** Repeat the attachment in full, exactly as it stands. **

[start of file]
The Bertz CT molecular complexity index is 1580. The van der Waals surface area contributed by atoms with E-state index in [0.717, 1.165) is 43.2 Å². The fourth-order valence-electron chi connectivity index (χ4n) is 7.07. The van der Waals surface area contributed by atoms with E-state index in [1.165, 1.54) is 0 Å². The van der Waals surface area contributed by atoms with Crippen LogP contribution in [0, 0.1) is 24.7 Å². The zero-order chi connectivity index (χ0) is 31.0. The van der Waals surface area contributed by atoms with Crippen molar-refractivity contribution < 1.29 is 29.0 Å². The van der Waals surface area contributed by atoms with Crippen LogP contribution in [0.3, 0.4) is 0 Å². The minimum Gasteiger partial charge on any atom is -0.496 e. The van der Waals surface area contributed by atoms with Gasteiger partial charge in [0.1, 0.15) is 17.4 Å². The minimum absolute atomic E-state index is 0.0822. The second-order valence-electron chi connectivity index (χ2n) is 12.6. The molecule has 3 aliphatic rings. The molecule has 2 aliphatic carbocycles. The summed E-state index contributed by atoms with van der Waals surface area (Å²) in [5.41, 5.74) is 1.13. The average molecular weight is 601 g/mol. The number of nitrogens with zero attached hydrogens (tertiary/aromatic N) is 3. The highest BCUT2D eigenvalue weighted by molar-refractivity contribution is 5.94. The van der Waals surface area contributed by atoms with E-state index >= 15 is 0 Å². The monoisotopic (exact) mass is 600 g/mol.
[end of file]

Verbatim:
The Bertz CT molecular complexity index is 1580. The van der Waals surface area contributed by atoms with E-state index in [0.717, 1.165) is 43.2 Å². The fourth-order valence-electron chi connectivity index (χ4n) is 7.07. The van der Waals surface area contributed by atoms with E-state index in [1.165, 1.54) is 0 Å². The van der Waals surface area contributed by atoms with Crippen LogP contribution in [0, 0.1) is 24.7 Å². The zero-order chi connectivity index (χ0) is 31.0. The van der Waals surface area contributed by atoms with Crippen molar-refractivity contribution < 1.29 is 29.0 Å². The van der Waals surface area contributed by atoms with Crippen LogP contribution in [0.3, 0.4) is 0 Å². The minimum Gasteiger partial charge on any atom is -0.496 e. The van der Waals surface area contributed by atoms with Gasteiger partial charge in [0.1, 0.15) is 17.4 Å². The minimum absolute atomic E-state index is 0.0822. The second-order valence-electron chi connectivity index (χ2n) is 12.6. The molecule has 3 aliphatic rings. The molecule has 2 aliphatic carbocycles. The summed E-state index contributed by atoms with van der Waals surface area (Å²) in [5.41, 5.74) is 1.13. The average molecular weight is 601 g/mol. The number of nitrogens with zero attached hydrogens (tertiary/aromatic N) is 3. The highest BCUT2D eigenvalue weighted by molar-refractivity contribution is 5.94. The van der Waals surface area contributed by atoms with E-state index >= 15 is 0 Å². The monoisotopic (exact) mass is 600 g/mol.